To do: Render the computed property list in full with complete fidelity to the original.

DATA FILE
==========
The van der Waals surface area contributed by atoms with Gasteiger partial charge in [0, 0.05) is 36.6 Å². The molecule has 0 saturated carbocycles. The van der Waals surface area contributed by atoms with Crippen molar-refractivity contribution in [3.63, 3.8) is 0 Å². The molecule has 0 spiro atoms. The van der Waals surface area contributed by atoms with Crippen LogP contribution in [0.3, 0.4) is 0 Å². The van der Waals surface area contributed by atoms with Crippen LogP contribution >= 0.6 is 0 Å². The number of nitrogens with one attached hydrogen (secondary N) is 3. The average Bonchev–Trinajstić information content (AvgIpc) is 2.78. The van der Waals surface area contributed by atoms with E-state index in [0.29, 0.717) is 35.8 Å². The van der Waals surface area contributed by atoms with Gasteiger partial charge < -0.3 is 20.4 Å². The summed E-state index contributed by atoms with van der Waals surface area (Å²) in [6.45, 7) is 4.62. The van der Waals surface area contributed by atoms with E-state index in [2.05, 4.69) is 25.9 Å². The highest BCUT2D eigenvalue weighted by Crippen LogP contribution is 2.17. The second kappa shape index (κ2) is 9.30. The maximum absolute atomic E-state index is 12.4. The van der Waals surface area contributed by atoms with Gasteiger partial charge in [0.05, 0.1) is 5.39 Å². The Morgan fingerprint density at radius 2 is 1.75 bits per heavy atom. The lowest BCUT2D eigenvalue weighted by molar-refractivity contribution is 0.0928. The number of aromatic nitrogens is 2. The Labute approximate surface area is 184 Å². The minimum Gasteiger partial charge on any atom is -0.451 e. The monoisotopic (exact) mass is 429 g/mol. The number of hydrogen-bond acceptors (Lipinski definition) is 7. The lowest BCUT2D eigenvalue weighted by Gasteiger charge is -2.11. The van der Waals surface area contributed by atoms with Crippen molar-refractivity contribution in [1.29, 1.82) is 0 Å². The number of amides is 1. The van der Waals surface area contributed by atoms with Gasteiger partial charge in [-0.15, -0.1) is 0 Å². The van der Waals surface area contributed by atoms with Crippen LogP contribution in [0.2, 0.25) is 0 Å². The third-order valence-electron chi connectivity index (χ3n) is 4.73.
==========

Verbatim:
The van der Waals surface area contributed by atoms with Gasteiger partial charge in [0, 0.05) is 36.6 Å². The molecule has 0 saturated carbocycles. The van der Waals surface area contributed by atoms with Crippen molar-refractivity contribution in [3.63, 3.8) is 0 Å². The molecule has 0 spiro atoms. The van der Waals surface area contributed by atoms with Crippen LogP contribution in [0.3, 0.4) is 0 Å². The van der Waals surface area contributed by atoms with Crippen LogP contribution >= 0.6 is 0 Å². The number of nitrogens with one attached hydrogen (secondary N) is 3. The average Bonchev–Trinajstić information content (AvgIpc) is 2.78. The van der Waals surface area contributed by atoms with E-state index in [0.29, 0.717) is 35.8 Å². The van der Waals surface area contributed by atoms with Gasteiger partial charge < -0.3 is 20.4 Å². The summed E-state index contributed by atoms with van der Waals surface area (Å²) in [6.45, 7) is 4.62. The van der Waals surface area contributed by atoms with E-state index in [2.05, 4.69) is 25.9 Å². The highest BCUT2D eigenvalue weighted by Crippen LogP contribution is 2.17. The second kappa shape index (κ2) is 9.30. The maximum absolute atomic E-state index is 12.4. The van der Waals surface area contributed by atoms with Gasteiger partial charge in [0.05, 0.1) is 5.39 Å². The Morgan fingerprint density at radius 2 is 1.75 bits per heavy atom. The lowest BCUT2D eigenvalue weighted by molar-refractivity contribution is 0.0928. The number of aromatic nitrogens is 2. The Labute approximate surface area is 184 Å². The minimum Gasteiger partial charge on any atom is -0.451 e. The monoisotopic (exact) mass is 429 g/mol. The number of hydrogen-bond acceptors (Lipinski definition) is 7. The lowest BCUT2D eigenvalue weighted by Gasteiger charge is -2.11. The van der Waals surface area contributed by atoms with Crippen molar-refractivity contribution in [1.29, 1.82) is 0 Å². The number of amides is 1. The van der Waals surface area contributed by atoms with Gasteiger partial charge in [-0.15, -0.1) is 0 Å². The van der Waals surface area contributed by atoms with Crippen LogP contribution in [0.2, 0.25) is 0 Å². The third-order valence-electron chi connectivity index (χ3n) is 4.73.